I must admit I was taken aback when I chose to write about this disc and found out that it was released in 1979, several years later than I recalled, thinking I’d bought it in the first full flush of my discovery of Parsons. A false memory then but it’s indelibly linked these days to my conversion from prog rock to a more roots based music, kick-started by Neil Young which led to CSN&Y and The Byrds in the early seventies. The Byrds inevitably brought up Parsons but by the time I bought ‘Grievous Angel’ (in Listen Records in Paisley) he had already got up and died. Nevertheless I went on to get ‘GP’ along with a great introduction to The Flying Burrito Brothers on a tremendous two disc compilation called ‘Close Up The Honky Tonks’. This was in 1974 and, in my mind, whenever I pulled this album out for a listen, it took me back to those days. Thinking back on it now, I must have been the weird guy ignoring punk and still buying country music in 1979.
Anyhow, I recall when chancing upon this record I was quite intrigued. An unknown Gram Parsons album? Not really. On perusal of the sleeve notes I noted that the album had previously been released as The International Submarine Band. Bingo! Here, in my hands, was the legendary ‘Safe At Home’, one of the first country rock albums, recorded just before Parsons joined The Byrds and released on Lee Hazlewood’s LHI Records. At the time that was an impossible album to find and this facsimile was like finding the Holy Grail. So I of course, bought it.
Parsons started The International Submarine Band while at Harvard University in 1965 and fellow band mate John Neuse claims to have turned Parsons on to country music, in particular, the Bakersfield sound. Relocating to Los Angeles the band recorded several singles and changed personnel while never making any waves. However, a girlfriend of Lee Hazlewood (riding high on his collaborations with Nancy Sinatra) saw the band and persuaded Hazlewood to record them. By now the band comprised of Parsons, John Nuese, Bob Buchanan, Jon Corneal and Chris Ethridge (the latter two to appear later in Parsons’ career) along with J.D. Maness on pedal steel and Earl Ball on piano (both of whom appeared on The Byrd’s ‘Sweetheart Of The Rodeo’). Before the album was released Parsons jumped ship after being invited to join The Byrds and it just kind of withered on the vine. There were repercussions as LHI Records claimed that Parsons was still under contract to them leading to his vocal contributions to ‘Sweetheart Of the Rodeo’ being cut from most of the songs.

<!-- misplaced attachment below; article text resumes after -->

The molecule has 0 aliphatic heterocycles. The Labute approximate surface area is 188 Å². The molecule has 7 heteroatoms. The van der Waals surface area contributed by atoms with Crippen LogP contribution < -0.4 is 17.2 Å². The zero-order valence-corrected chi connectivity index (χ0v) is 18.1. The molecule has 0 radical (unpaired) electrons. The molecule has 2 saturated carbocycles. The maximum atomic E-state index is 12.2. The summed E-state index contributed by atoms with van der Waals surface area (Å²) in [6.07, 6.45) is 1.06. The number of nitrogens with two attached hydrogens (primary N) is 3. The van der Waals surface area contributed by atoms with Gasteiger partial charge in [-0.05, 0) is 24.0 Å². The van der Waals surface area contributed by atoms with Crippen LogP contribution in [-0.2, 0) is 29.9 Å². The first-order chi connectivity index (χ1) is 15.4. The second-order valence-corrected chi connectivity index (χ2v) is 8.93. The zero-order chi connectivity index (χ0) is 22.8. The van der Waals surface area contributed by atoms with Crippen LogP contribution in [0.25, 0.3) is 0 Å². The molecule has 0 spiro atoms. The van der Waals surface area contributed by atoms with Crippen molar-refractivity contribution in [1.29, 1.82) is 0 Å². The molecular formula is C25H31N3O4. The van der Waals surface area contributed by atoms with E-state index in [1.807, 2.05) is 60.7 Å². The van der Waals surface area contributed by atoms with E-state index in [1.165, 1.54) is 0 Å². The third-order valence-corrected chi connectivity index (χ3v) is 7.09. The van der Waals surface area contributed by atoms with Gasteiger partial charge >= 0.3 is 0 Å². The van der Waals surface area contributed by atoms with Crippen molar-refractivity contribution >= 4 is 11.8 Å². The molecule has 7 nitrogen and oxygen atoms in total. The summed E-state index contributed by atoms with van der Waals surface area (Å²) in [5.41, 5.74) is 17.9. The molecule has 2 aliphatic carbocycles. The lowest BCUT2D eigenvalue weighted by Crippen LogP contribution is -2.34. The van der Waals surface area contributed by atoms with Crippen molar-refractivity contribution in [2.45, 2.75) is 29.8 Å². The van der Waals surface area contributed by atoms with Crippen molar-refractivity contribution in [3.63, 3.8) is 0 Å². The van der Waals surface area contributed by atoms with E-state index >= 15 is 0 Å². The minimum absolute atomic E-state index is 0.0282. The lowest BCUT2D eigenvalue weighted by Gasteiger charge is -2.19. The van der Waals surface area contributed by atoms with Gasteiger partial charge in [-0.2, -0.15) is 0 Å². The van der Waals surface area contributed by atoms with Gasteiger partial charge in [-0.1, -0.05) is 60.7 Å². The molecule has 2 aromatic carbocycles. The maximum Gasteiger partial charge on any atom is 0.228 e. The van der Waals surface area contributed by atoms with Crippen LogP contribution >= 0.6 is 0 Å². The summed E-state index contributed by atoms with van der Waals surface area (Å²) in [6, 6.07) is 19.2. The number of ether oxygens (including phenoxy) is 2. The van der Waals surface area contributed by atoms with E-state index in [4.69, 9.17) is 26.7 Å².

Undoubtedly one of the first country rock albums, ‘Safe At Home’ finds Parsons almost fully fledged. His distinctive voice is all over the songs as he delves into Merle Haggard and Johnny Cash while his original songs, ‘Luxury Liner’ and ‘Do You Know How It Feels To Be Lonesome’ forecast his later brilliance. His delivery of ‘Satisfied Mind’ just oozes soul and the band just get on with the job, sounding like a garage version of The Burritos especially on the superb mash up of ‘Folsom Prison Blues’ and ‘That’s Alright Mama’. It’s a short listen, around 26 minutes long and, on this album, the sound is a bit too tinny, a touch too bright. The sleeve notes state that it was “remixed for stereo,” suggesting that Shiloh Records were working from a mono copy of the original which was released in both mono and stereo.
This particular Shiloh Records release was an import back in the days, never getting a UK release. You can nab a copy on Discogs for around £10 but if you hanker after an original copy of the International Submarine Band album be prepared to shell out around £50. It has been reissued numerous times on CD but it seems that a Sundazed reissue is the one to go for, around £25 on online stores.